Face Blindness: Symptoms & Signs

Medically Reviewed on 8/31/2021

Face blindness refers to a disorder within the brain that causes the inability to recognize faces. Medically, face blindness is known as prosopagnosia. The condition is thought to be related to damage to an area in the brain known as the right fusiform gyrus, an area involved in the neural systems that control facial perception and memory.

Signs and symptoms of face blindness include

  • poor recognition of familiar individuals in person or in photographs,
  • an inability to describe faces,
  • confusion regarding plotlines in movies or plays with numerous characters,
  • feelings of disorientation in crowded locations, or
  • difficulty distinguishing individuals wearing uniforms or similar articles of clothing.

Other associated symptoms and signs can include

  • reliance on asking personal questions or by focusing on telltale clothing to establish identities,
  • refusal to greet individuals by name, and
  • avoidance of meeting new people.

Causes of face blindness

Stroke, degenerative brain diseases, or trauma to the brain may all be causes of face blindness.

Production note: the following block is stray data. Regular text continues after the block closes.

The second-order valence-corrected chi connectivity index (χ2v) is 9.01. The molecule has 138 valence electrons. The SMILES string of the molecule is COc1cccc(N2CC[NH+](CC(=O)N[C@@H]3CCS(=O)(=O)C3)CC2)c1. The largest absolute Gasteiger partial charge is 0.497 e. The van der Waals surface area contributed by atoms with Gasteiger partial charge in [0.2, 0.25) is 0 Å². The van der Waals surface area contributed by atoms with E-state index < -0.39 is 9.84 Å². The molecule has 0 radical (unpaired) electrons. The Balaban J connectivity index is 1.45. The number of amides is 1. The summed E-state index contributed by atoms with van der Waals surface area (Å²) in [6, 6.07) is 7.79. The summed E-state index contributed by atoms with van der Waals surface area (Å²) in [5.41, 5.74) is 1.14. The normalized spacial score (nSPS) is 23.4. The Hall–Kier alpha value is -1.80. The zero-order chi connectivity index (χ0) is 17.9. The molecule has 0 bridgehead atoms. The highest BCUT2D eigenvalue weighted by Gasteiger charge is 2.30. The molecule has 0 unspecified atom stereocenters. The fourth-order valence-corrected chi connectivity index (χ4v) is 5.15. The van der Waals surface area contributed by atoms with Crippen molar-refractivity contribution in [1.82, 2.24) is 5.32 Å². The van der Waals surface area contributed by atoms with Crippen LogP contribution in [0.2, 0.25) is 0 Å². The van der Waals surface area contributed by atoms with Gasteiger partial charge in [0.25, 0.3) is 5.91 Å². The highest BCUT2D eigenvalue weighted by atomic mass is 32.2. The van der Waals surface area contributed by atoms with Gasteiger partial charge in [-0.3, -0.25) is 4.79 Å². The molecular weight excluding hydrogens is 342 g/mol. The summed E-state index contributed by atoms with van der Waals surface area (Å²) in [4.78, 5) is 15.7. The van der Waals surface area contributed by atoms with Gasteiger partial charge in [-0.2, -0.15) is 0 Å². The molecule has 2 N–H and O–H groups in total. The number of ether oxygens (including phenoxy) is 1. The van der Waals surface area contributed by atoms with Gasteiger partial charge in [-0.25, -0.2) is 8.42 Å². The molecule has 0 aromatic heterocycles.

Other face blindness symptoms and signs

  • Avoidance of Meeting New People
  • Confusion Regarding Plotlines in Movies or Plays with Numerous Characters
  • Difficulty Distinguishing Individuals Wearing Uniforms or Similar Articles of Clothing
  • Feelings of Disorientation in Crowded Locations
  • Inability to Describe Faces
  • Poor Recognition of Familiar Individuals in Person or in Photographs
  • Refusal to Greet Individuals by Name
  • Reliance on Asking Personal Questions or by Focusing on Telltale Clothing to Establish Identities

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References
Jameson, J. Larry, et al. Harrison's Principles of Internal Medicine, 20th Ed. New York: McGraw-Hill Education, 2018.